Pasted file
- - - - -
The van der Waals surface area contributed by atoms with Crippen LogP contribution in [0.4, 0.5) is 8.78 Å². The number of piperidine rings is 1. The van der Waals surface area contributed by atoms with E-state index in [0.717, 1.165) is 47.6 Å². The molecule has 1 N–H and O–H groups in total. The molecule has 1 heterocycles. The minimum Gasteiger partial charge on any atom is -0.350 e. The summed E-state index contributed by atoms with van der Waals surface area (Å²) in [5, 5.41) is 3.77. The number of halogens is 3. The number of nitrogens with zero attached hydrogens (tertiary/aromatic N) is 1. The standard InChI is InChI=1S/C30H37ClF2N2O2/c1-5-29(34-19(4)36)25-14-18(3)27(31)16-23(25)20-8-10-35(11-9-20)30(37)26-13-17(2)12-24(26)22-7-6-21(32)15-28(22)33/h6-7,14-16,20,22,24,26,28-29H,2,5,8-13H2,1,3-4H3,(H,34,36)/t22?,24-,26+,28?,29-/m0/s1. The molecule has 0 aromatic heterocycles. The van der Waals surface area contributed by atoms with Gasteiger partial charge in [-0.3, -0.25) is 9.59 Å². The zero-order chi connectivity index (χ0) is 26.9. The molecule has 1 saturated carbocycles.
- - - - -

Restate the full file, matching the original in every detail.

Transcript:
The van der Waals surface area contributed by atoms with Crippen LogP contribution in [0.4, 0.5) is 8.78 Å². The number of piperidine rings is 1. The van der Waals surface area contributed by atoms with E-state index in [0.717, 1.165) is 47.6 Å². The molecule has 1 N–H and O–H groups in total. The molecule has 1 heterocycles. The minimum Gasteiger partial charge on any atom is -0.350 e. The summed E-state index contributed by atoms with van der Waals surface area (Å²) in [5, 5.41) is 3.77. The number of halogens is 3. The number of nitrogens with zero attached hydrogens (tertiary/aromatic N) is 1. The standard InChI is InChI=1S/C30H37ClF2N2O2/c1-5-29(34-19(4)36)25-14-18(3)27(31)16-23(25)20-8-10-35(11-9-20)30(37)26-13-17(2)12-24(26)22-7-6-21(32)15-28(22)33/h6-7,14-16,20,22,24,26,28-29H,2,5,8-13H2,1,3-4H3,(H,34,36)/t22?,24-,26+,28?,29-/m0/s1. The molecule has 0 aromatic heterocycles. The van der Waals surface area contributed by atoms with Gasteiger partial charge in [-0.3, -0.25) is 9.59 Å². The zero-order chi connectivity index (χ0) is 26.9. The molecule has 1 saturated carbocycles.